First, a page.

Accessibility links

Disease Threatens Mongolia's Saiga Antelope Population


A disease has killed 2,500 critically endangered Saiga antelope in Western Mongolia since the beginning of the year, scientists say.

The Wildlife Conservation Society (WCS) scientists told the BBC that the deaths were caused by a virus known as PPR.

The disease, which originated in livestock, could now threaten Mongolia's entire Saiga population, the researchers said.

There is concern for the impact on the wider grassland ecosystem, particularly on the populations of animals the snow leopard preys on.

"Many other species share this same range," WCS veterinary scientist Enkhtuvshin Shiilegdamba said, "including ibex and big-horned sheep."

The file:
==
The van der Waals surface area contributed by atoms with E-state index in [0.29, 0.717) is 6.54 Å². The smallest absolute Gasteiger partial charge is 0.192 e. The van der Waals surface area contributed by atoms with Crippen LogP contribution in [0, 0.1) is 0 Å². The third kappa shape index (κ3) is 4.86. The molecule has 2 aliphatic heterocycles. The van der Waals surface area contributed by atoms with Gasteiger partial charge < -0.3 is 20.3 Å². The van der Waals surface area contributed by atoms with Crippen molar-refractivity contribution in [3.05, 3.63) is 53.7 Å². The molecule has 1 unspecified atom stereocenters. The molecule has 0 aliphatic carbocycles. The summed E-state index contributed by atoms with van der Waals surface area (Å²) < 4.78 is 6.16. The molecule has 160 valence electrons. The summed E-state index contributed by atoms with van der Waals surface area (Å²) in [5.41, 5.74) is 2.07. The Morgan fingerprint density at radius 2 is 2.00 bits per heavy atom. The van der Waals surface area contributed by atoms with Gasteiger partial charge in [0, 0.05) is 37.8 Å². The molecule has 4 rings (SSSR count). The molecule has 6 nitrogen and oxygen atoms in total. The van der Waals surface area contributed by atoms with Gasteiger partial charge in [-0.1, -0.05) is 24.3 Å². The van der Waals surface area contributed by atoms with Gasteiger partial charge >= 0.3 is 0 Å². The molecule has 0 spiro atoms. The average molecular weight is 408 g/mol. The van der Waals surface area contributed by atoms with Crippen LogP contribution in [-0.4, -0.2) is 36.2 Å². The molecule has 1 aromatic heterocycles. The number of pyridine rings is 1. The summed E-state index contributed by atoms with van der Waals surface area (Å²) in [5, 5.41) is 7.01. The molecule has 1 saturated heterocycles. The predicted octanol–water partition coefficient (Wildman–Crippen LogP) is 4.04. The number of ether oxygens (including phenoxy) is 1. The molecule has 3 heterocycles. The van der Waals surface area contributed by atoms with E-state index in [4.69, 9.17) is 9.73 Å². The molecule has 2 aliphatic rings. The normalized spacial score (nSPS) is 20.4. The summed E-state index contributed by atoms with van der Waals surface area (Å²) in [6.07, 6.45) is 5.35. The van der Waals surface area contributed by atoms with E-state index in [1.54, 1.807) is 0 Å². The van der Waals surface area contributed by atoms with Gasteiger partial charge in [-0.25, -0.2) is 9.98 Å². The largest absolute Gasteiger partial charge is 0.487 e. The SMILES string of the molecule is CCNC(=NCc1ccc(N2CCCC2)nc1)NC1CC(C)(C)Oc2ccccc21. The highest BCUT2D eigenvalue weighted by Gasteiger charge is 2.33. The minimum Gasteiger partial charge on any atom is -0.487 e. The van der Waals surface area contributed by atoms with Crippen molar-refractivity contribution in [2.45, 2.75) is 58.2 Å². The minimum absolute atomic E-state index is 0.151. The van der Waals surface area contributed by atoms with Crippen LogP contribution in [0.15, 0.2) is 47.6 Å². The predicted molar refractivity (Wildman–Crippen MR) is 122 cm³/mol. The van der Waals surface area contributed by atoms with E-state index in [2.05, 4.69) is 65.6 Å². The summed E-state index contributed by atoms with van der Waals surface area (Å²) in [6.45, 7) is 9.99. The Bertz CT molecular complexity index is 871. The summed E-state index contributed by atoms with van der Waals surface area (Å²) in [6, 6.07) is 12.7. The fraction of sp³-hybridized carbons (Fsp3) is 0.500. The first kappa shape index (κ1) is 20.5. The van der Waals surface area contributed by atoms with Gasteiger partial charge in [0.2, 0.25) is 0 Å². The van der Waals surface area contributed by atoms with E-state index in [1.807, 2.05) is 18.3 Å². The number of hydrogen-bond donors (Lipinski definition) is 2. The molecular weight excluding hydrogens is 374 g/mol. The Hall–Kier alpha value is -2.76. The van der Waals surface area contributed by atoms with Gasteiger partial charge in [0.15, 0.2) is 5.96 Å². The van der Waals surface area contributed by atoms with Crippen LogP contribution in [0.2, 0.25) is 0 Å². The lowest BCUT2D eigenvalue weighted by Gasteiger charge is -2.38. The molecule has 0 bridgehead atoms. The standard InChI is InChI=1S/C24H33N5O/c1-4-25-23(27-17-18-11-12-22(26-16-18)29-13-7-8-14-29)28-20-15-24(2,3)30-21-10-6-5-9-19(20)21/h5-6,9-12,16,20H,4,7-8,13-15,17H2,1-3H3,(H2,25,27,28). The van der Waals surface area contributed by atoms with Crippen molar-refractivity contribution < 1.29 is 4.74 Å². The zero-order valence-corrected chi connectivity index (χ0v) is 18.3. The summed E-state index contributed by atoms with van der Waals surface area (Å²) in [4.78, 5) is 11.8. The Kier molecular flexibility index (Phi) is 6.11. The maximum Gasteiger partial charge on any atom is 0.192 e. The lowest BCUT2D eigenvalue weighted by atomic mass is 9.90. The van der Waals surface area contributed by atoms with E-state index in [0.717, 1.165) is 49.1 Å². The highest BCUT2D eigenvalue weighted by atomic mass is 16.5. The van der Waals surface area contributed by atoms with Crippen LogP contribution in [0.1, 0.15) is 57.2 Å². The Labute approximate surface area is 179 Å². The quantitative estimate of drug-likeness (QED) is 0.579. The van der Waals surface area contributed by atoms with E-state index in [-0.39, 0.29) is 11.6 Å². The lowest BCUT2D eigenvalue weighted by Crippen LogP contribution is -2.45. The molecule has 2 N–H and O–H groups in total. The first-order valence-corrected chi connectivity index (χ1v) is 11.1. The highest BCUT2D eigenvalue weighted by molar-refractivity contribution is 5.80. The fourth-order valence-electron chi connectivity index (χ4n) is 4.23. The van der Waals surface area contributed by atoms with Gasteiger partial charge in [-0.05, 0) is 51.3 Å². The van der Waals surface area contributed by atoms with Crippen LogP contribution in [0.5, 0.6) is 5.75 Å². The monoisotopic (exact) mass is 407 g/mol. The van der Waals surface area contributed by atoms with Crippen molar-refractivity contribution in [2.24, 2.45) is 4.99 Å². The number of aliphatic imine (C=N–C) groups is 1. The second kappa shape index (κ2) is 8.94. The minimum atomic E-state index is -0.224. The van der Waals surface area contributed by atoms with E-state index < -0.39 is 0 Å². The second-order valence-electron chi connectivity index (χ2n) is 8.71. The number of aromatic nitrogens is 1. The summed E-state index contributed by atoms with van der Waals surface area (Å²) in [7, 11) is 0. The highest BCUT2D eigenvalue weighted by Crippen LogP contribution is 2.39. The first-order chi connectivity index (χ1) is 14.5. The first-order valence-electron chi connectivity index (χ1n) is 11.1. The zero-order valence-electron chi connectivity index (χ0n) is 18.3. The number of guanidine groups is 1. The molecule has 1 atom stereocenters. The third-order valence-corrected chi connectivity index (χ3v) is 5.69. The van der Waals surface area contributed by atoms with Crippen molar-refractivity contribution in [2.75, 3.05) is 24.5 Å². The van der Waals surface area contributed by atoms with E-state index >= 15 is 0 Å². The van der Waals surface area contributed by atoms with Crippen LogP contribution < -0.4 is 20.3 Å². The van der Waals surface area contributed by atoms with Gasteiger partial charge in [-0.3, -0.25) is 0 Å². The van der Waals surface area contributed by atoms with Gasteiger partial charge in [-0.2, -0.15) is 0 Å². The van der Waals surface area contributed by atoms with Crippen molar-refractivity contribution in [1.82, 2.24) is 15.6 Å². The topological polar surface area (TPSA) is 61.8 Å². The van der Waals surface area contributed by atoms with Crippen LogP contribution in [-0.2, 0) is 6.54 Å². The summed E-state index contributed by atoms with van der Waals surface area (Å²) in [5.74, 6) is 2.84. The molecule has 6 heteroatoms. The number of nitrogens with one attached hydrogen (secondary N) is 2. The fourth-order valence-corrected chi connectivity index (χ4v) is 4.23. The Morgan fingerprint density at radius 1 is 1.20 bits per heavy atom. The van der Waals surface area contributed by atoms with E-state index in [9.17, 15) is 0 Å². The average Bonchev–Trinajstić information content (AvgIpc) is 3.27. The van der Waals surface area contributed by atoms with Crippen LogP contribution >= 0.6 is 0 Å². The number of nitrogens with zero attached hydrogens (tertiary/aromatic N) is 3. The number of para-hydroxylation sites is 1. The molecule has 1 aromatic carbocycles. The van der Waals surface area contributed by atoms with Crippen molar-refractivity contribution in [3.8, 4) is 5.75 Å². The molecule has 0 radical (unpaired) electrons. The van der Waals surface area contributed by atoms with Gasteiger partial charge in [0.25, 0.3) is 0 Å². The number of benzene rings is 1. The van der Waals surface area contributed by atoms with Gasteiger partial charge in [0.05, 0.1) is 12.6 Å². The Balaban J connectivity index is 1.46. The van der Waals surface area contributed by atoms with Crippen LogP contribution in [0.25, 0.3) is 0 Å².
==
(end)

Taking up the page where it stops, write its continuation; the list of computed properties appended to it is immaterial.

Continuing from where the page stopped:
The Saiga carcasses are burned to prevent the spread of the disease and domestic livestock in the affected area have been vaccinated.

But Amanda Fine, a vet with the WCS, said "further immunization" was needed in both Saiga range areas and in the habitats of other affected species.

A distinctive Saiga antelope subspecies inhabits the steppes and semidesert regions of Kazakhstan and Kalmykia in Russia, although in winter some animals reach Uzbekistan and northern Turkmenistan, according to the International Union for Conservation of Nature and Natural Resources (IUCN).

Based on reporting by the BBC
XS
SM
MD
LG